The next day saw me window shopping in Glasgow prior to taking Mum for a curry. Back to the Counting House, with Mum remarking that she misses her odd outing to them, as "a pub is a much better to have a drink in than home". Indeed Mum. Jaipur was a touch green and not clear, as often it seems to be. My twitter enquiries about other folks' experiences with this beer fell on deaf ears however. Is it just me then? Our curry house was two doors up from BrewDog Glasgow. We were between buses, so went in. I liked the place a lot and though they were probably bemused by both me and Mum, they treated us well. All keg of course and my half of 77 lager was unappealingly watery - that again - and the Zeitgeist had somehow mislaid its mojo on the long journey from Fraserburgh to Glasgow. Still, it had to be done and it was.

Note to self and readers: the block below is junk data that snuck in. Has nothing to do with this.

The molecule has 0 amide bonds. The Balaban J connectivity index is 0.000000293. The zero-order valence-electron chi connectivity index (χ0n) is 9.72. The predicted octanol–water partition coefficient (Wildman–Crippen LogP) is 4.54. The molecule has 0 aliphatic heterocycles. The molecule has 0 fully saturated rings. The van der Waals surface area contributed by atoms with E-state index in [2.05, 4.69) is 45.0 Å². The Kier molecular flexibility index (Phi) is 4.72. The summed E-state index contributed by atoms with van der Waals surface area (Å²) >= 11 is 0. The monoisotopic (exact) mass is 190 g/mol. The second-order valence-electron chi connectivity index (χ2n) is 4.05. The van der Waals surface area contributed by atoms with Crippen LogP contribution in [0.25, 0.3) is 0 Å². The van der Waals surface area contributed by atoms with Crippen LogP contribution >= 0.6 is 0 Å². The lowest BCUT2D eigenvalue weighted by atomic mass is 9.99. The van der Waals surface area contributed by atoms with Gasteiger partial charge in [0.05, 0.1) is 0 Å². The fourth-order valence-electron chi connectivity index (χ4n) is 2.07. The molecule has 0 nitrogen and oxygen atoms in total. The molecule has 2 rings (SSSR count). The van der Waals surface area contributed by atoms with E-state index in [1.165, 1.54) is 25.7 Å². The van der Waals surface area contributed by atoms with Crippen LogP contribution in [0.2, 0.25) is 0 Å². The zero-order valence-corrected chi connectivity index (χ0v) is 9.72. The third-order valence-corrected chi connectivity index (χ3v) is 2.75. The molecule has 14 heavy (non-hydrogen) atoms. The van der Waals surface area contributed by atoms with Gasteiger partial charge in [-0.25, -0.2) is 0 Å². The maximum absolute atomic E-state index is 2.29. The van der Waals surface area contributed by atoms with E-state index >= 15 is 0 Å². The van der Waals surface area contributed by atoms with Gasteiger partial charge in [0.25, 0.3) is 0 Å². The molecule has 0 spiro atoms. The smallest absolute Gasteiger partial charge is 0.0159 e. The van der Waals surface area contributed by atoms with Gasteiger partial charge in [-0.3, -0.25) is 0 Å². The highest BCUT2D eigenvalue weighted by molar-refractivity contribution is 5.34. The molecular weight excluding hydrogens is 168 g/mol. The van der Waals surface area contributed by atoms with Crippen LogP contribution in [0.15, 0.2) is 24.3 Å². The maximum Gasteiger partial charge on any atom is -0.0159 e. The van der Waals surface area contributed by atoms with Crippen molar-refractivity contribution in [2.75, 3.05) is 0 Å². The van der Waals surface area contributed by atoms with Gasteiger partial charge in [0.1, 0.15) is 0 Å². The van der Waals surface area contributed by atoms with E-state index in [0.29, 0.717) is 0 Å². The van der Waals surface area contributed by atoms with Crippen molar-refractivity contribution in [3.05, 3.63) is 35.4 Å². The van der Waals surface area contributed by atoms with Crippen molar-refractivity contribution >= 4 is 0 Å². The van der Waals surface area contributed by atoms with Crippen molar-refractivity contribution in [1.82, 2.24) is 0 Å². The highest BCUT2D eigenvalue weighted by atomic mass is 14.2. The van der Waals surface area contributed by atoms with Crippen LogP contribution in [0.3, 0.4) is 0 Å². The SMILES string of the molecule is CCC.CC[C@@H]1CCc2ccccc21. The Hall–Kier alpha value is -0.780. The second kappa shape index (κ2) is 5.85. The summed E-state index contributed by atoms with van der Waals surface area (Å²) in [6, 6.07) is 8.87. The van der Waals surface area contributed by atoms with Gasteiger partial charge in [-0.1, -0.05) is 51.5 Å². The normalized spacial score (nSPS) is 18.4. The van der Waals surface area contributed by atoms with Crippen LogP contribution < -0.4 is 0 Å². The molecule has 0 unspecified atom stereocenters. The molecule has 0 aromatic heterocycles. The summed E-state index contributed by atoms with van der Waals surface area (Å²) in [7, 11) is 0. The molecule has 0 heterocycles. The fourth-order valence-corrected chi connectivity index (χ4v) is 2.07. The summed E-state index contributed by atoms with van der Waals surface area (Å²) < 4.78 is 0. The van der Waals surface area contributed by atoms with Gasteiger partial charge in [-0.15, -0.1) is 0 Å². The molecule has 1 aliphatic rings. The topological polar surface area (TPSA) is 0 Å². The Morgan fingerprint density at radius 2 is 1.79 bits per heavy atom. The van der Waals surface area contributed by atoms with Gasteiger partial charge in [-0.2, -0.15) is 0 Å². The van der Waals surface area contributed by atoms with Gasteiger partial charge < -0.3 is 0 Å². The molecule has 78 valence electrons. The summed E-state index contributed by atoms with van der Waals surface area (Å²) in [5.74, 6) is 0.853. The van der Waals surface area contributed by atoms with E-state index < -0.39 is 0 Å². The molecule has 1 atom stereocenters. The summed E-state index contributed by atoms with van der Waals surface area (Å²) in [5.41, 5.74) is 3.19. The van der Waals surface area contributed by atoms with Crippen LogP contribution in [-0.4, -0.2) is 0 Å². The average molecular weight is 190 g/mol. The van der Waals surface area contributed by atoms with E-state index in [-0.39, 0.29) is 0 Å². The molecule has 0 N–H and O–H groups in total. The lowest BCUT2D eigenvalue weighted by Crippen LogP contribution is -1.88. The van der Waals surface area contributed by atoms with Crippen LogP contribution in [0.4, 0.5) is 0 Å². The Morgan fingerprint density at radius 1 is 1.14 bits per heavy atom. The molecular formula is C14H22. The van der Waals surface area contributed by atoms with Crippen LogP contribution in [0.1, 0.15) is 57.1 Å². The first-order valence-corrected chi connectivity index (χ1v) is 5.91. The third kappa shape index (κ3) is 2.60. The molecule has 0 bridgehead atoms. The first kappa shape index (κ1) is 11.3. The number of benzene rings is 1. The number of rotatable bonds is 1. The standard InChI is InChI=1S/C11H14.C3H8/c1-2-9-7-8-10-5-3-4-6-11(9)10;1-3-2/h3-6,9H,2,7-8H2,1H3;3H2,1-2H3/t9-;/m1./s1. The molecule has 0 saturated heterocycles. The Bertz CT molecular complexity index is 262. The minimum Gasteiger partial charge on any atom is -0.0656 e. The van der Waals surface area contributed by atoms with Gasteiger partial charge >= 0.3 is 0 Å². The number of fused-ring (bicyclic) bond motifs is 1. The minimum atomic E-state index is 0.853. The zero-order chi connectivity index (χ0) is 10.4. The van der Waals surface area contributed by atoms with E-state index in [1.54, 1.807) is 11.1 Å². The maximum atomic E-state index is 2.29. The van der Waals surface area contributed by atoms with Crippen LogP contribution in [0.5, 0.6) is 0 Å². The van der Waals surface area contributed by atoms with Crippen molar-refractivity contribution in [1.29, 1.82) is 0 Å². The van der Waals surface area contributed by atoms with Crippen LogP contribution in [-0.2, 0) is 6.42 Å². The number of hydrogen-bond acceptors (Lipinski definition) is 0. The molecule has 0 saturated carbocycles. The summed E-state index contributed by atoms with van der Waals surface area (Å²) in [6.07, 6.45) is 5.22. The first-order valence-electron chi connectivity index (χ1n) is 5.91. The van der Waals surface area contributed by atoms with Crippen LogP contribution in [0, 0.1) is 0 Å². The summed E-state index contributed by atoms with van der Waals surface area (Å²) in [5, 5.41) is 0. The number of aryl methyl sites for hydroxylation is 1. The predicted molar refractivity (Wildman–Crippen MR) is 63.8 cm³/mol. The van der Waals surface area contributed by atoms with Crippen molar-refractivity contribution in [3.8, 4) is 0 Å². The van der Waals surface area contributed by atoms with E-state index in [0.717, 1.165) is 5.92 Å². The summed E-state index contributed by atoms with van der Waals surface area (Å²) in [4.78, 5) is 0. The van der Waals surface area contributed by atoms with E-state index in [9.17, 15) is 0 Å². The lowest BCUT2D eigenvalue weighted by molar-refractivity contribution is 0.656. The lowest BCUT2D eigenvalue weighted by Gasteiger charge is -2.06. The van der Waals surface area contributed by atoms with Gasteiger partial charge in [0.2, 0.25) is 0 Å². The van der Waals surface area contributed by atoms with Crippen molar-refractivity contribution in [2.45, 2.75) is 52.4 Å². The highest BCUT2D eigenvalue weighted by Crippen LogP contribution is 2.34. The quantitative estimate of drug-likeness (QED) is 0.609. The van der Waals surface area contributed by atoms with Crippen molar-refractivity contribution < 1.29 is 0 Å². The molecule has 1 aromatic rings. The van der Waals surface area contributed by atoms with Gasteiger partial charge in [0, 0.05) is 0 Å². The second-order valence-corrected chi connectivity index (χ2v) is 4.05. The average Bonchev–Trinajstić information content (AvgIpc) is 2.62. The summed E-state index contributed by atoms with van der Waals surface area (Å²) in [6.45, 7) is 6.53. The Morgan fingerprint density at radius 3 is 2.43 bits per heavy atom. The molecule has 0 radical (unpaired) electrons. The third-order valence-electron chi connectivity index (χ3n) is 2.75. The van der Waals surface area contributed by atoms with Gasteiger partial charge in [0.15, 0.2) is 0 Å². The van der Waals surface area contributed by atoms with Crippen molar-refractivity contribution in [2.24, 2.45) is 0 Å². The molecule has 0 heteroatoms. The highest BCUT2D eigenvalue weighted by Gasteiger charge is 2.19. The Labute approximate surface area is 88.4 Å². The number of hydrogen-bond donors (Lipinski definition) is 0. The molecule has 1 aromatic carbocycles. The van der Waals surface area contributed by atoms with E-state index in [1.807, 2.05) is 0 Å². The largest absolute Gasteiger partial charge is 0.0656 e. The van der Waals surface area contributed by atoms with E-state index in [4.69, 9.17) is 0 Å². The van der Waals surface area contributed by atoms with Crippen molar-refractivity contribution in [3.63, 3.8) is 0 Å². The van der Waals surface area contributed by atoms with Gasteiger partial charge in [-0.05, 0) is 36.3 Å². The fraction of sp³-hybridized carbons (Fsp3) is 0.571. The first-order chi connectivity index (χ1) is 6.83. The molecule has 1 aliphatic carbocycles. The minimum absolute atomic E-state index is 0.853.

I'll draw a line under our late lunch the next day and my pints of Draught Guinness and Tennents Lager. Both awful, but suffice to say, Guinness particularly seems in rapid decline taste wise, with its over-cooked, stale cardboard flavour and its thinness. The Tennents just tasted watery and watered down, which it is. A couple of days later, on the way back to Manchester, I had a quick pint of Harviestoun Natural Blonde which was pretty good, with a snappy, refreshing hop taste and a slight spicy wheatiness. The pumpclip may well offend some though. Time for one more before my journey. I popped into the Drum and Monkey and five beers were on. I opted for a half of Ilkley Lotus IPA. I had to ask for a sparkler, which caused the very personable East Coaster behind the bar to grimace, confiding in me that he disliked them. We agreed to differ and chatted amiably. He now looks after the beer and is a stickler for both choice and quality. He berated the previous regime, as is customary, but I surmised instantly that he'll be an asset to the pub. As always in pubs, get the staffing and beer right and you are on a winner. The Lotus was splendid, so much so, that I had another quick half, before hot footing it round the corner to Trans Pennine Express and the railway line southwards.